Read either passage in a  violently literal way, as a command from above —  and then listen for the ambulances.

Of course, the snakes bite only the people lifting them…


And then, as though on cue, comes the president with his story of immigrant ‘snakes’.  The snake biting the (faithful) hand that offers mercy, that’s his story, his ‘poem’.  Evidently it excites the crowd.

It’s a curious trick: something feels true about it – but it feels true because he’s talking about himself.

I think they do know it, these believers, they knew he was a snake when they let him in.

But they also think they can handle it.

The sound of sirens following this experiment would not surprise me.

… and Text

‘Text’ is also an interesting word to pursue. (I realize now that my stated distrust of etymologies must be taken as a mere excuse.)

Where ‘print’ has to do with ‘pressing’, ‘text’ has to do with ‘weaving’. Weaving a story of words, over time. Not necessarily written down, so long as it hangs together.

So as a follow-up question: is expression to print as context is to text? Context is more passive, at the least. Expression (German ‘Ausdruck’) seems to indicate a  source in the print. Context (German ‘Zusammenhang’) is simply what is hanging around the weaving, as it hangs together on its own terms.

So context is a more or less indifferent space, and expression more the hope for a living object in the print – the hope that there may be something in there that might come out.


And on the subject of print: what does ‘press’ mean when nothing is actually ‘pressed’? It doesn’t seem to be the same.

For a long time, the idea of making a mark, making something permanent (or at least long-enough-lasting to allow a moment’s consideration), came from an idea of contact. This is no longer true. Nothing is ‘pressed’ beyond the keyboard, and yet it still appears in ‘print’.  If it were all printed, we’d have no more trees at all, and fast.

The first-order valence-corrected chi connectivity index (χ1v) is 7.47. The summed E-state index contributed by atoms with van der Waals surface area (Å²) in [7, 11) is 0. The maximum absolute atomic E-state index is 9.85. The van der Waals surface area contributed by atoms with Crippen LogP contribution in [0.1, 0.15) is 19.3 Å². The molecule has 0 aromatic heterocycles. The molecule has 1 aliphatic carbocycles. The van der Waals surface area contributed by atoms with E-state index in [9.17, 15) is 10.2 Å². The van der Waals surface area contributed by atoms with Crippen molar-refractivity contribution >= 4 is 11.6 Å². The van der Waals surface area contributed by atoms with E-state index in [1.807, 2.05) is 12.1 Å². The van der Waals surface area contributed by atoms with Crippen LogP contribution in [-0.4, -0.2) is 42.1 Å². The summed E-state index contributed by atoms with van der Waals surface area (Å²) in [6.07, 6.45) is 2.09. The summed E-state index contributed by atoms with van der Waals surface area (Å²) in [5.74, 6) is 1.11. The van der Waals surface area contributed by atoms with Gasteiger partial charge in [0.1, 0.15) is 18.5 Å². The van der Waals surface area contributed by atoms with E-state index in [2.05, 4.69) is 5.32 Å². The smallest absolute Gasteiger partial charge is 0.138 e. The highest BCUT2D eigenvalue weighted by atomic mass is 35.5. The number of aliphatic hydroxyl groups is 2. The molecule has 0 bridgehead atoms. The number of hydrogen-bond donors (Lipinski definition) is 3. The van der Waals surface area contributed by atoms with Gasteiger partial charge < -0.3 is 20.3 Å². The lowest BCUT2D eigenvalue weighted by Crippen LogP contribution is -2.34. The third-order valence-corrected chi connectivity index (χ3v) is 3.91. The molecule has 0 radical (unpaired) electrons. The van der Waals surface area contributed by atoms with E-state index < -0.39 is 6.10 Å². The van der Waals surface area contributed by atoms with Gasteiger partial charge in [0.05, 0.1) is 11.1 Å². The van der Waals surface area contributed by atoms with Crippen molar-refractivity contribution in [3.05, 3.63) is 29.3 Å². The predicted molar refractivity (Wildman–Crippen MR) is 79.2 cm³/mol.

You might wonder also, what this has to do with traditions of ‘expression’, which have to do with squeezing meaning in and out of print, at least in part.  A sort of parallel to (and inversion of)  the act of squeezing something onto a page or painting or medium in the first place.

Curiously, the idea of ‘express’ as ‘fast’ comes only later, with the idea that a train (such as the ICE ‘sprinter’ on which I’m currently riding and writing) would only go to certain ‘expressed’ (i.e. named) stations.

In this case, the opposite of ‘express’ is ‘local’ (see: NY subway, A train vs. C train, or 1/9 v. 2/3).

If you have nothing from which meaning can be pressed, I guess you’re left with only rhymes or memes.

What is heard

How can you tell that someone is listening?

There is a saying in improvisation that there are no mistakes. We can take it as an acceptable starting point, because it’s clear that there’s no saying what the rules might be, or how they might change.

This tends to get a lot of traction in improvisation circles, especially when it addresses the rather dangerously prescribed traditions of classical music, and to some extent those of jazz (which may well be at its most doctrinaire when it is at its least pre-determined).

There is the matter, though, of playing as though you are not listening. This may in fact be a mistake.

It is not  mistake because of what gets played under these conditions, though it does have a particular sound.  It has more to do with atmosphere: even when music is at its most traditional, its most familiar, its least mindful, an audience doesn’t just hear what’s played, it hears what could be played, what is probably-to-be-expected… that is, the hearers hear you listening forward, and the composer listening forward, and making choices in a field of possibilities.

So how would you make a machine seem to listen? How would you get it to codify these parameters of calculation and search, and desire for resonance?

And what would be the use?